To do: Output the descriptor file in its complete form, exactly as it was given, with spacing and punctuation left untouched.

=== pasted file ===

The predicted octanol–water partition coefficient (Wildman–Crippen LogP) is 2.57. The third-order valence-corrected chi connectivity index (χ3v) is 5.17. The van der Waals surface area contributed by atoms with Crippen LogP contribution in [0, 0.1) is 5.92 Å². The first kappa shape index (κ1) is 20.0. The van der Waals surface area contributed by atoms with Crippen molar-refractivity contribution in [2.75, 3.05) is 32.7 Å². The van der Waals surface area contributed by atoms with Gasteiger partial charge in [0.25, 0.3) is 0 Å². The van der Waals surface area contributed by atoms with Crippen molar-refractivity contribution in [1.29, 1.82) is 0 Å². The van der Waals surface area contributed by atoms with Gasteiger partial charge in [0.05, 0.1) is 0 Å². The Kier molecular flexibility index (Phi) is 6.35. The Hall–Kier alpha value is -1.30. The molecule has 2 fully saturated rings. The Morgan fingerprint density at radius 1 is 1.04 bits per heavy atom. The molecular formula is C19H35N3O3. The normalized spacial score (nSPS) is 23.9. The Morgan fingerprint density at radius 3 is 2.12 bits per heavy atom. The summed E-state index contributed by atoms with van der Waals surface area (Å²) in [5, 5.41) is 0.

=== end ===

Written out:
The predicted octanol–water partition coefficient (Wildman–Crippen LogP) is 2.57. The third-order valence-corrected chi connectivity index (χ3v) is 5.17. The van der Waals surface area contributed by atoms with Crippen LogP contribution in [0, 0.1) is 5.92 Å². The first kappa shape index (κ1) is 20.0. The van der Waals surface area contributed by atoms with Crippen molar-refractivity contribution in [2.75, 3.05) is 32.7 Å². The van der Waals surface area contributed by atoms with Gasteiger partial charge in [0.25, 0.3) is 0 Å². The van der Waals surface area contributed by atoms with Crippen molar-refractivity contribution in [1.29, 1.82) is 0 Å². The van der Waals surface area contributed by atoms with Gasteiger partial charge in [0.05, 0.1) is 0 Å². The Kier molecular flexibility index (Phi) is 6.35. The Hall–Kier alpha value is -1.30. The molecule has 2 fully saturated rings. The Morgan fingerprint density at radius 1 is 1.04 bits per heavy atom. The molecular formula is C19H35N3O3. The normalized spacial score (nSPS) is 23.9. The Morgan fingerprint density at radius 3 is 2.12 bits per heavy atom. The summed E-state index contributed by atoms with van der Waals surface area (Å²) in [5, 5.41) is 0.